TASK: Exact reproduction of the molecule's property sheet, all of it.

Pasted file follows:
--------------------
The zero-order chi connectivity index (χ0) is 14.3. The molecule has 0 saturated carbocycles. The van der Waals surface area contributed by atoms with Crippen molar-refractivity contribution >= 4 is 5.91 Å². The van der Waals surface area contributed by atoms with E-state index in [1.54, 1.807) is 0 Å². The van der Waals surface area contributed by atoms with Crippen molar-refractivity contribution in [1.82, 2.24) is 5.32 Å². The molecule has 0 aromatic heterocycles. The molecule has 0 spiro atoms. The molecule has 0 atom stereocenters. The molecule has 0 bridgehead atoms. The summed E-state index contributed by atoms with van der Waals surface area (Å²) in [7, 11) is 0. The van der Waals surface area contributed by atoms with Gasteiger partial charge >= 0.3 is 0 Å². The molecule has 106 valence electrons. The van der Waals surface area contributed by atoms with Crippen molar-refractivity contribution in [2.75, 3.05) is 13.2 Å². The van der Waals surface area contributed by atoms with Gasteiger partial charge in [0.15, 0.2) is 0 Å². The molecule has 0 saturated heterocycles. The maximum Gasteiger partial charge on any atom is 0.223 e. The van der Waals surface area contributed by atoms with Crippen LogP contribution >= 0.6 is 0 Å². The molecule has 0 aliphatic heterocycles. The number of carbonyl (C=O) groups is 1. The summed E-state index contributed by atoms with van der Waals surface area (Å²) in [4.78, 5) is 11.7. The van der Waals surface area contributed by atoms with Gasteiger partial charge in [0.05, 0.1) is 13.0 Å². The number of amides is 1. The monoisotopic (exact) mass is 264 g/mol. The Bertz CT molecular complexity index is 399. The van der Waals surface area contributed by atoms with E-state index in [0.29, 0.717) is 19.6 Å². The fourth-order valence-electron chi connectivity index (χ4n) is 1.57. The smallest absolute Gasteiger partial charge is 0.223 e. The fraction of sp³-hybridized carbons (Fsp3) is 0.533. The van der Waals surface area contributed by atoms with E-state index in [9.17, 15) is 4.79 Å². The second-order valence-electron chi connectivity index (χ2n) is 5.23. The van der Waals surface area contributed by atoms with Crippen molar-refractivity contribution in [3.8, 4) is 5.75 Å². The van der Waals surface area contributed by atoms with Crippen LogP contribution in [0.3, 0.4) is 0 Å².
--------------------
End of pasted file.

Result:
The zero-order chi connectivity index (χ0) is 14.3. The molecule has 0 saturated carbocycles. The van der Waals surface area contributed by atoms with Crippen molar-refractivity contribution >= 4 is 5.91 Å². The van der Waals surface area contributed by atoms with E-state index in [1.54, 1.807) is 0 Å². The van der Waals surface area contributed by atoms with Crippen molar-refractivity contribution in [1.82, 2.24) is 5.32 Å². The molecule has 0 aromatic heterocycles. The molecule has 0 spiro atoms. The molecule has 0 atom stereocenters. The molecule has 0 bridgehead atoms. The summed E-state index contributed by atoms with van der Waals surface area (Å²) in [7, 11) is 0. The van der Waals surface area contributed by atoms with Gasteiger partial charge >= 0.3 is 0 Å². The molecule has 106 valence electrons. The van der Waals surface area contributed by atoms with Crippen molar-refractivity contribution in [2.75, 3.05) is 13.2 Å². The van der Waals surface area contributed by atoms with Gasteiger partial charge in [0.15, 0.2) is 0 Å². The molecule has 0 saturated heterocycles. The maximum Gasteiger partial charge on any atom is 0.223 e. The van der Waals surface area contributed by atoms with Crippen LogP contribution >= 0.6 is 0 Å². The molecule has 0 aliphatic heterocycles. The number of carbonyl (C=O) groups is 1. The summed E-state index contributed by atoms with van der Waals surface area (Å²) in [4.78, 5) is 11.7. The van der Waals surface area contributed by atoms with Gasteiger partial charge in [0.05, 0.1) is 13.0 Å². The number of amides is 1. The monoisotopic (exact) mass is 264 g/mol. The Bertz CT molecular complexity index is 399. The van der Waals surface area contributed by atoms with E-state index in [0.29, 0.717) is 19.6 Å². The fourth-order valence-electron chi connectivity index (χ4n) is 1.57. The smallest absolute Gasteiger partial charge is 0.223 e. The fraction of sp³-hybridized carbons (Fsp3) is 0.533. The van der Waals surface area contributed by atoms with E-state index in [9.17, 15) is 4.79 Å². The second-order valence-electron chi connectivity index (χ2n) is 5.23. The van der Waals surface area contributed by atoms with Crippen molar-refractivity contribution in [3.8, 4) is 5.75 Å². The van der Waals surface area contributed by atoms with Crippen LogP contribution in [0.3, 0.4) is 0 Å².